The claim stems from a YouTube video that shows officers smashing surveillance cameras and stepping on a suspect at THC Downtown Collective in the 300 block of Atlantic Boulevard. The video was posted by user “Long Beach Raids” on July 1. Officials said they learned about the video on July 3.

The claim seeks damages in excess $1 million for medical treatment and mental counseling.

View more videos at: http://nbclosangeles.com.

 

Read more by HS News Staff →

California Creates “Trust Act” to Counter Effect of Federal Deportation Policies

California Creates “Trust Act” to Counter Effect of Federal Deportation Policies

Photo: Trust Act of California Fights Secure Communities Deportations

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The California State Senate passed the TRUST Act today aimed at countering the strict deportation policies implemented by the federal government under its “Secure Communities” program.

Its sponsors contrast the common-sense tone of the California bill with the harsh law passed in Arizona, much of which was overruled by the U.S. Supreme Court last week.

The TRUST Act will eventually be sent to Gov. Jerry Brown to sign. The bill responds to and repudiates the state’s forced participation in the program enforced by the U.S. Department of Homeland Securities, which has led to the incarceration and deportation of tens of thousands of undocumented residents in California who have committed no crimes.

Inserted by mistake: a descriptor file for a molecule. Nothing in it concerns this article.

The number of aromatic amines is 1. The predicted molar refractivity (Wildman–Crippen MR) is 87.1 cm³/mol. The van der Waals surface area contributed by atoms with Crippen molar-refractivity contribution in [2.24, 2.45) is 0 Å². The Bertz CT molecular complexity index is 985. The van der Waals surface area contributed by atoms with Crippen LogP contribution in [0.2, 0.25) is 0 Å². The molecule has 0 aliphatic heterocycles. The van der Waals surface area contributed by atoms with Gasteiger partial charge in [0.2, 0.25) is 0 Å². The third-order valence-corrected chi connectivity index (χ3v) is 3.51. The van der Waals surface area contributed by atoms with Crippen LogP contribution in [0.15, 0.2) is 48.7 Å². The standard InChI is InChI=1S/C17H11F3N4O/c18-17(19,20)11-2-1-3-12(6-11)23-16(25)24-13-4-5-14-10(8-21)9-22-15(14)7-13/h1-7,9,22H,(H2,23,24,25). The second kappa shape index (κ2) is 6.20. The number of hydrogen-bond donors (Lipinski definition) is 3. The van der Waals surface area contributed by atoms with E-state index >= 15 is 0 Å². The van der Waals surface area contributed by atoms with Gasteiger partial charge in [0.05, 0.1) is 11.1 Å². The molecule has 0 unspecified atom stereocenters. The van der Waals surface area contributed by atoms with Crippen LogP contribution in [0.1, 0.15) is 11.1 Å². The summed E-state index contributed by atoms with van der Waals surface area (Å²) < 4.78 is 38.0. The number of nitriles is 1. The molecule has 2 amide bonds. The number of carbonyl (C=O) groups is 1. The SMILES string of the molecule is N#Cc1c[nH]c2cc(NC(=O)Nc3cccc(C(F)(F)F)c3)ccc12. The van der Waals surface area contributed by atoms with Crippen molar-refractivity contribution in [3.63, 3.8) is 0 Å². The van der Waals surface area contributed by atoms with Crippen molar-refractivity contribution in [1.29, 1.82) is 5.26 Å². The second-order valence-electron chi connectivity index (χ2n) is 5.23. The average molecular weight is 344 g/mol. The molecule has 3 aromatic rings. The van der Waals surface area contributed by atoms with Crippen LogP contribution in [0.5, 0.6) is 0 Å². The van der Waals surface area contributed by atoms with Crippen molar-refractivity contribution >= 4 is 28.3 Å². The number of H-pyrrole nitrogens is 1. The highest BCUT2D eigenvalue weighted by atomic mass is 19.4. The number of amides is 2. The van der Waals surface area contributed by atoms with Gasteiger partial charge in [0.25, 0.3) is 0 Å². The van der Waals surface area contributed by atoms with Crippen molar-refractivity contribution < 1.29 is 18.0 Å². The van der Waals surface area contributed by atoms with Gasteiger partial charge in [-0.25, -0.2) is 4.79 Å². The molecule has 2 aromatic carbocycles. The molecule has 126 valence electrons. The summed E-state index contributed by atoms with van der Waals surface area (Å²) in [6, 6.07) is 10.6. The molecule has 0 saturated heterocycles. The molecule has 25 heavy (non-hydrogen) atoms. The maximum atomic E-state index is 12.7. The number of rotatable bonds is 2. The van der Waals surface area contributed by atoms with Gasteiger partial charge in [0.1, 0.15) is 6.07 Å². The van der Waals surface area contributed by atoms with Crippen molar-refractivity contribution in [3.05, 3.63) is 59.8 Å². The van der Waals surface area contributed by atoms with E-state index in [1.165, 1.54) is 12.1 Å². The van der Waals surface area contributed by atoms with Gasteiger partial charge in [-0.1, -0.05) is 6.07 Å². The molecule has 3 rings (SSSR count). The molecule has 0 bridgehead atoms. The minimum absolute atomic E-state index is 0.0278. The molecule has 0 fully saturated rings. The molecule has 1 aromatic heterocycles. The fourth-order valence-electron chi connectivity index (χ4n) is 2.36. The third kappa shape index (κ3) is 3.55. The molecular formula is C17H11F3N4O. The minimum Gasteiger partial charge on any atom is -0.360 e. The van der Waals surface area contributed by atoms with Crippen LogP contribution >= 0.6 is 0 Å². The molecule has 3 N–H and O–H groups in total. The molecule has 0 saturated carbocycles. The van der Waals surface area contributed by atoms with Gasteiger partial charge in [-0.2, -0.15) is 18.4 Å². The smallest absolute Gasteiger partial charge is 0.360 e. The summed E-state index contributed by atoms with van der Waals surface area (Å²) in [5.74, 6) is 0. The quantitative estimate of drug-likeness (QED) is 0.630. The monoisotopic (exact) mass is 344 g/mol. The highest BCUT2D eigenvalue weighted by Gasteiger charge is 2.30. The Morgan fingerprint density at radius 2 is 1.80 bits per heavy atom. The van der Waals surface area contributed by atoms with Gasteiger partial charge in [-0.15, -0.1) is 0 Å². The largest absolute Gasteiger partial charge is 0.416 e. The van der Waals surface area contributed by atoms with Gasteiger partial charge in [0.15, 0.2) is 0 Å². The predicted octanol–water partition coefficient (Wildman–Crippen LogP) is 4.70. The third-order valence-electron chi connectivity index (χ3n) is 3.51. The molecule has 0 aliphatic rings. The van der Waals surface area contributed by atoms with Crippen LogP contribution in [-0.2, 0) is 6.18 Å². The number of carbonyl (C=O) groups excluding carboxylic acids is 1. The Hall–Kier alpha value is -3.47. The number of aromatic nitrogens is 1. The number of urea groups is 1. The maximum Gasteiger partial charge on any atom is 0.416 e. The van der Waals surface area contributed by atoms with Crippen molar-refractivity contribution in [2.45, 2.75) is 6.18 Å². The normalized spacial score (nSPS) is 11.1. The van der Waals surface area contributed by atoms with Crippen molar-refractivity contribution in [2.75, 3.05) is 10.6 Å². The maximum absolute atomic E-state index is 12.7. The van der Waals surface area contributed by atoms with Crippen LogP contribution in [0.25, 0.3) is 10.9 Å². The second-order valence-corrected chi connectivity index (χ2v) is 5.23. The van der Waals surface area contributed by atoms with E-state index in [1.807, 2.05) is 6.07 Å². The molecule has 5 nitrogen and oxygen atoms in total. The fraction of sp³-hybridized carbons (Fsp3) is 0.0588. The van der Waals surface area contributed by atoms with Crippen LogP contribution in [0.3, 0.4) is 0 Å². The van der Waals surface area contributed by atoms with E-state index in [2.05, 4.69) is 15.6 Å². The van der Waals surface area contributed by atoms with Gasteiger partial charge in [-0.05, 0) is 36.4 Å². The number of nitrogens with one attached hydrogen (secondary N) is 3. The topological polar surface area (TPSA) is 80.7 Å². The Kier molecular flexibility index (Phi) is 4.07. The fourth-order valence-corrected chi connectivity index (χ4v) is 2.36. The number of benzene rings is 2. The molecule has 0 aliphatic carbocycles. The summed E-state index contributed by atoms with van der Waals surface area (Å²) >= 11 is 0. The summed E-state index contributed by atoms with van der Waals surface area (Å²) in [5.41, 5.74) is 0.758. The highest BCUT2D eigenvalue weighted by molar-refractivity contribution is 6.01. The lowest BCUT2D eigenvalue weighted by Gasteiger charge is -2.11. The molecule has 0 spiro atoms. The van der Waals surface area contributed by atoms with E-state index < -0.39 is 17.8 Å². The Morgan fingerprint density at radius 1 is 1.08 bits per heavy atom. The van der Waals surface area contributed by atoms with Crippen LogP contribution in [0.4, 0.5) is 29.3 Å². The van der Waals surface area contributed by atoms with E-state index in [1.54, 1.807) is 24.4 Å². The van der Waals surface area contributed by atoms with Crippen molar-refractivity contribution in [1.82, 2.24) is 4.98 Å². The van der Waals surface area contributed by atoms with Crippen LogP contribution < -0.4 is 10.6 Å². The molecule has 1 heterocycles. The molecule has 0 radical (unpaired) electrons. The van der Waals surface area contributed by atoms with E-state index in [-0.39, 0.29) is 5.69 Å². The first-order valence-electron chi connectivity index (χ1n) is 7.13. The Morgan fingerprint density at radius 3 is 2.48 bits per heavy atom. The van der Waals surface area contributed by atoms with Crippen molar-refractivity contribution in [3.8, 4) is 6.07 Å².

Supported by Los Angeles Mayor Antonio Villaraigosa and an array of local police and religious leaders, the new state law is aimed at restoring trust in law enforcement and reducing costs to the state of needless arrests and processing. 

The TRUST Act sets a minimum standard for how California localities respond to national immigration authorities’ voluntary hold requests and creates safeguards against racial profiling inherent in the federal and Arizona programs. 

Read more by HS News Staff →

Nation’s Unemployment Stuck at 8.2%, While Hispanic Rate Remains at 11%

Nation’s Unemployment Stuck at 8.2%, While Hispanic Rate Remains at 11%

Photo: Latino Unemployment June at 11%

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The June unemployment rate remained unchanged at 8.2% with new jobs created coming in at a disappointing 80,000 for the month.  Analyst were expecting job growth to be between 90,000 to 100,000. 

Essentially 5.4 million American remain unemployed.

This is the third straight month of weak hiring for the stalled economy.  The average monthly job growth over the last three months was a meager 75,000. 

The Hispanic unemployment rate showed little to change at 11%.  Meanwhile, the jobless rate among African-Americas jumped by 184,000 to a rate of 14.4% the highest it has been since December, 2011.

Read more by HS News Staff →

Is Tainted Alcohol Responsible for 21 Deaths in Honduras?

Is Tainted Alcohol Responsible for 21 Deaths in Honduras?

Photo: 21 have died, 30 have been poisoned in Honduras

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Health authorities and prosecutors in Honduras are investigating whether the deaths of 21 people over the past two weeks were due to tainted liquor.

Aurora Cubas, a prosecutor in the central city of Siguatepeque, where most of the deaths have been registered, told reporters that in coordination with municipal and public health authorities the cause of the deaths was being investigated.

Among other things, authorities have seized more than 800 cases of two brands of hard liquor produced in central Honduras and have prohibited its sale while the investigation is being pursued.